High Society plays from September 4.

Rent

Highway Run Productions (Toby Francis and Lauren Peters) will present Jonathan Larson’s rock musical Rent in association with the Hayes. Loosely based on La boheme, Rent is set in New York City’s East Village, over the course of a year in the early 1990s, where a group of impoverished artist friends struggle to live, love and create under the shadow of the HIV/AIDS epidemic The cast of Dogfight performed the song Seasons of Love from the show and set spines tingling.

Rent plays October 8 – November 1.

Violet

Mitchell Butel will direct the musical Violet with book and lyrics by Brian Crawley and music by Jeanine Tesori, which he described as his favourite Broadway show of the last 10 years. A road movie of a musical, it is based on a short story by Doris Betts called The Ugliest Pilgrim about a young, disfigured woman who embarks on a bus journey from North Carolina to Oklahoma to find the preacher she believes can heal her. The production will star Samantha Dodemaide who sang the numbers All to Pieces and Lay Down Your Head.

Violet plays November 2 – December 20.

I Might Take My Shirt Off

As part of A Month of Sundays, Dash Kruck will perform his cabaret show I Might Take My Shirt Off, which premiered at the Brisbane Powerhouse in February. Featuring original songs by Kruck and composer Chris Perren, Kruck performed a short extract from the show. He plays Lionel, a timid flooring salesman and cabaret virgin struggling to cope with a relationship break-up, who finds himself on stage when his German therapist Grizelda pushes him into doing a cabaret show as a way to express himself. On the basis of the launch taster, it’s a very funny evening.

I Might Take My Shirt Off plays on September 20 & 27 and on October 11.

Neglected Musicals

Nicholas Hammond and David Campbell discuss Neglected Musicals' Dear World

Nicholas Hammond and David Campbell discuss Neglected Musicals’ Dear World. Photo: Noni Carroll

Neglected Musicals will present Jerry Herman’s Dear World, directed by Nicholas Hammond. Based on Jean Giraudoux’s play The Madwoman of Chaillot, Hammond described the 1969 musical as “25 years ahead of its time”. The Broadway production, he said, was over-produced; as a small production, he believes it works a dream. The staged reading will feature Genevieve Lemon and Simon Burke, with Max Lambert as musical director. Dear World will be presented on August 3.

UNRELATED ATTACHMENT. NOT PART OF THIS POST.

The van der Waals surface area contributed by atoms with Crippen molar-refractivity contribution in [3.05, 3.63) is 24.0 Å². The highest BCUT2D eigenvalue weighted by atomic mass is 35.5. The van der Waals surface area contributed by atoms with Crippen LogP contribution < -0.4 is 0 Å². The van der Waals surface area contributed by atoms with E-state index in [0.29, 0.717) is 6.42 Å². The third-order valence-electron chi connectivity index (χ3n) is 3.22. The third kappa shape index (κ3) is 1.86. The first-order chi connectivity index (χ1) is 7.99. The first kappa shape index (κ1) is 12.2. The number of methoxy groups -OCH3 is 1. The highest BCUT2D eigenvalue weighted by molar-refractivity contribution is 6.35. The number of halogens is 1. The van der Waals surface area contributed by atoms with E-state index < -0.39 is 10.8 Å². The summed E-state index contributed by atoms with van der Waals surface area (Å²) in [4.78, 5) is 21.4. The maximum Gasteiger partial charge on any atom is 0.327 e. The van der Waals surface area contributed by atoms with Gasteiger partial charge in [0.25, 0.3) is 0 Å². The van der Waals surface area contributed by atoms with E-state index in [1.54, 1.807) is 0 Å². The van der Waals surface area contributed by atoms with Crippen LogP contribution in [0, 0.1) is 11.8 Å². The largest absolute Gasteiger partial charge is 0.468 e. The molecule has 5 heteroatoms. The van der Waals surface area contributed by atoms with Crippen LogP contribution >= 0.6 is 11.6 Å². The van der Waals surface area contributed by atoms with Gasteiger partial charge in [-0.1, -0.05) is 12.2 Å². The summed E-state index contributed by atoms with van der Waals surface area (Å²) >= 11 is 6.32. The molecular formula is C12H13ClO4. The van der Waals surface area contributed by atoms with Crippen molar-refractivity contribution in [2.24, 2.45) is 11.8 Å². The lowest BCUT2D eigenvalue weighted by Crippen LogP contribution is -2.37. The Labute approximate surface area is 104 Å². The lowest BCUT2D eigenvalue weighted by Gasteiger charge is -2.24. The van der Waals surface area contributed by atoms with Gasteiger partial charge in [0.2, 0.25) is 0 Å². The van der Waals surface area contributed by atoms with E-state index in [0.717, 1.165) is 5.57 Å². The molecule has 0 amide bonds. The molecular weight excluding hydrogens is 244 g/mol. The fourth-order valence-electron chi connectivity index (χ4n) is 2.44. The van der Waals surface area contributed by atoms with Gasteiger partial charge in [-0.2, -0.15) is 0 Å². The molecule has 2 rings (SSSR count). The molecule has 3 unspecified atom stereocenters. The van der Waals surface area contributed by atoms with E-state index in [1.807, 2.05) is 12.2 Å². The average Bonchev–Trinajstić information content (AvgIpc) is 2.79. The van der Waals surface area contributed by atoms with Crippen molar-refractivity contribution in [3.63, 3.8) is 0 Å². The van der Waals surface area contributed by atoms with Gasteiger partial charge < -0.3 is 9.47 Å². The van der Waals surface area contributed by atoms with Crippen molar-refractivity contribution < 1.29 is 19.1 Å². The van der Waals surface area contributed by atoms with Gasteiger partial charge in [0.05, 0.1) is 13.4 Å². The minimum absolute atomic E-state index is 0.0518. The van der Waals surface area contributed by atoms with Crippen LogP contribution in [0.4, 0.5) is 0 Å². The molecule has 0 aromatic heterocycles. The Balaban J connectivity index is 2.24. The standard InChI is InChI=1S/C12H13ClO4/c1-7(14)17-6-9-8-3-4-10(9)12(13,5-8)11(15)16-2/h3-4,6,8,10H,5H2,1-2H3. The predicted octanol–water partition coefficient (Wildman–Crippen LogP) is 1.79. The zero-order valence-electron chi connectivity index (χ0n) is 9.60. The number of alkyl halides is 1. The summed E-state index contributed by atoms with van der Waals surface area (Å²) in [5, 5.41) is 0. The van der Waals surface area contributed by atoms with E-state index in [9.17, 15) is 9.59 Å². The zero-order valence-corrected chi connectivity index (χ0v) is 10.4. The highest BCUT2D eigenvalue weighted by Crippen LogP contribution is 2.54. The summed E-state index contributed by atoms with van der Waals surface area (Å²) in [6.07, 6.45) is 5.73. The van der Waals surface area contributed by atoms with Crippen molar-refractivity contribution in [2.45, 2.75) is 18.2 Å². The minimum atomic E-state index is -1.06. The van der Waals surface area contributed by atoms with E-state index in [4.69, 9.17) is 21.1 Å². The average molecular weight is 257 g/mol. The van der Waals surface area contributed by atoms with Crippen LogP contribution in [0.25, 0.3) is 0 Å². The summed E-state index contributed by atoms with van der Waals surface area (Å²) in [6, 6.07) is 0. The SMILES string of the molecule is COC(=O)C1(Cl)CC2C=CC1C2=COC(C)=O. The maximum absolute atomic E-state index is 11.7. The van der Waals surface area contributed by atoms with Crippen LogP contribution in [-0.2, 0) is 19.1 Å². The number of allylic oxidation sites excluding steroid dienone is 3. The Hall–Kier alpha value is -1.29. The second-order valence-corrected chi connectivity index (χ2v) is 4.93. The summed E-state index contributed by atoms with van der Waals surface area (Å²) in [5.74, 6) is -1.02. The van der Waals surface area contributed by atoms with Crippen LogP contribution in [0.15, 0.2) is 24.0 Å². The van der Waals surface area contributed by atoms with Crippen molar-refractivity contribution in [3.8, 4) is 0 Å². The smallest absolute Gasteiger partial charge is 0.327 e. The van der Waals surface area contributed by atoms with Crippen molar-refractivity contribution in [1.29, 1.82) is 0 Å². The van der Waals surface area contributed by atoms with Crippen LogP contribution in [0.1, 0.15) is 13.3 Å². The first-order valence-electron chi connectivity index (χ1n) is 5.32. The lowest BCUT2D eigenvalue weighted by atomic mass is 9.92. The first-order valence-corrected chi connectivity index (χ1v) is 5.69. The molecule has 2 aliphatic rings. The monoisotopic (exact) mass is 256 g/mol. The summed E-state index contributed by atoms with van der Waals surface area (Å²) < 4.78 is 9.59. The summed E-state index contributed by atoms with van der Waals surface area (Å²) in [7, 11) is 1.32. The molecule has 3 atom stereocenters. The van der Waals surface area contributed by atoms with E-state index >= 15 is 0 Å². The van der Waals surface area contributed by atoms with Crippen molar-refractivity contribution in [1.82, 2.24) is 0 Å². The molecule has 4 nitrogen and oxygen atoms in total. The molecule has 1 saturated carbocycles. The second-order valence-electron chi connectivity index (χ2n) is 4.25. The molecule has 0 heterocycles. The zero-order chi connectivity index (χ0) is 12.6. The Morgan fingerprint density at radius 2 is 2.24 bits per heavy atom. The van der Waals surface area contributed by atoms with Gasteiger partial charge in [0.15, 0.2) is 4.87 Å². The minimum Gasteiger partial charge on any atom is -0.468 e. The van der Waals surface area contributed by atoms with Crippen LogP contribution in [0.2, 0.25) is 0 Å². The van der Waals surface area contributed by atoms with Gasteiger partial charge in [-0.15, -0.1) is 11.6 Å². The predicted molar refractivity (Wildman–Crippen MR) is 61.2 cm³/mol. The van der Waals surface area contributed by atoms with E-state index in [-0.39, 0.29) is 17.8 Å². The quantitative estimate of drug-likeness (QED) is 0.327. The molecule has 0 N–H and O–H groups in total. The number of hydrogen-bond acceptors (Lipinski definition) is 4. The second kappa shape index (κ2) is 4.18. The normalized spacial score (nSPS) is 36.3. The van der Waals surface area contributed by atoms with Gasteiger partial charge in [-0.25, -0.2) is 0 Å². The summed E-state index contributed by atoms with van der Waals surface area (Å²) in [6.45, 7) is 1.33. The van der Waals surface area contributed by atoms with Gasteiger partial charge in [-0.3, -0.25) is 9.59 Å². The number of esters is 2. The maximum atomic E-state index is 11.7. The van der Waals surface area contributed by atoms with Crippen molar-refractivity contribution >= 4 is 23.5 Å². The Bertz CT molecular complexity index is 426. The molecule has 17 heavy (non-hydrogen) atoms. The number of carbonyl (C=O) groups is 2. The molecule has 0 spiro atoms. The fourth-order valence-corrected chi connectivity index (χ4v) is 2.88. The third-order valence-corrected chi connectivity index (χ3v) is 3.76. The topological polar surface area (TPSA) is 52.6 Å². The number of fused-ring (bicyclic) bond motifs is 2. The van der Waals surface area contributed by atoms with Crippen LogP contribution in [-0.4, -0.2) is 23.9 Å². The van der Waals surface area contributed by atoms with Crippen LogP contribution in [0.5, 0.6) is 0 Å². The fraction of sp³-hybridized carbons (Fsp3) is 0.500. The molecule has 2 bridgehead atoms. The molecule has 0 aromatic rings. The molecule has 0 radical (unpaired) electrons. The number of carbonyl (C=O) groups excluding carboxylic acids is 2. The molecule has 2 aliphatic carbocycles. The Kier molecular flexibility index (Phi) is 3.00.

It was also announced that the Hayes has launched TALK through its website, which consists of regular podcasts and a series of editorials by Daily Review arts writer/reviewer Ben Neutze about musical theatre and cabaret.

All up, it’s an impressive line-up from one of the exciting companies in town.

Full details of the Hayes Theatre Co season can be found on its website: www.hayestheatre.com.au

Everybody’ Talkin’ ’bout me

Hayes Theatre, April 14

Tim Freedman as Harry Nilsson. Photo: supplied

Tim Freedman as Harry Nilsson. Photo: supplied

Tim Freedman’s show Everybody’s Talkin’ ‘bout me, about Harry Nilsson, is one of the best bio-cabarets I’ve seen in a long time.

Looking shaggily shambolic in beard, dressing gown (like the one Nilsson wore on the cover of his 1971 album Nilsson Schmilsson) and flat-cap, with a glass of cognac at the ready, Freedman takes us into the mind and musical world of the man he considers “a mercurial songwriter and a sublime singer”.

Nilsson, who was famously described by John Lennon and Paul McCartney as their “favourite American group”, was something of an enigma. Despite his huge success as a recording artist, Nilsson never toured and hardly ever played live. In the studio, however, he was prolific, making 18 albums between 1966 and 1980 until his hard-living took its toll. After that, he recorded virtually nothing until his death in 1994 from heart failure, aged just 52.

In Everybody’s Talkin’ ‘bout me, we find Nilsson in his songwriting den late at night. He’s 50, with two years left to live. His third wife and children are asleep upstairs and he’s trying to ration his alcohol intake with the help of an alarm clock.

Rather than trotting out an animated Wikipedia entry, the script – co-written by Freedman and David Mitchell – feels convincingly conversational. It’s full of fascinating reminiscences, reflections and anecdotes out of which the songs emerge organically without feeling shoe-horned, while the segues also flow with natural ease.

There are lots of great stories: his Brooklyn upbringing, his mathematical brain, his self-destructive streak, his hell-raising with Lennon and Keith Moon and the recording of Nilsson sings Newman among them.

Freedman – an acclaimed singer-songwriter with a lovely voice himself, best known as the  frontman of The Whitlams – inhabits the character, capturing his weathered demeanour and manner. Deploying his own quiet, effortless charisma, he gives a laconic, gently wry performance that has you leaning in to hear Nilsson’s story.

Accompanying himself at a small baby grand, Freedman performs a wide ranging selection of Nilsson’s hit songs, some that he wrote for himself or others, some that he recorded but didn’t write, among them:  Everybody’s Talkin’ from the film Midnight Cowboy (which he didn’t write), his Grammy Award-winning hit Without You, the semi-autobiographical 1941, Coconut, One (Is The Loneliest Number) recorded by Three Dog Night, Cuddly Toy recorded by The Monkees and How About You from the 1991 film The Fisher King.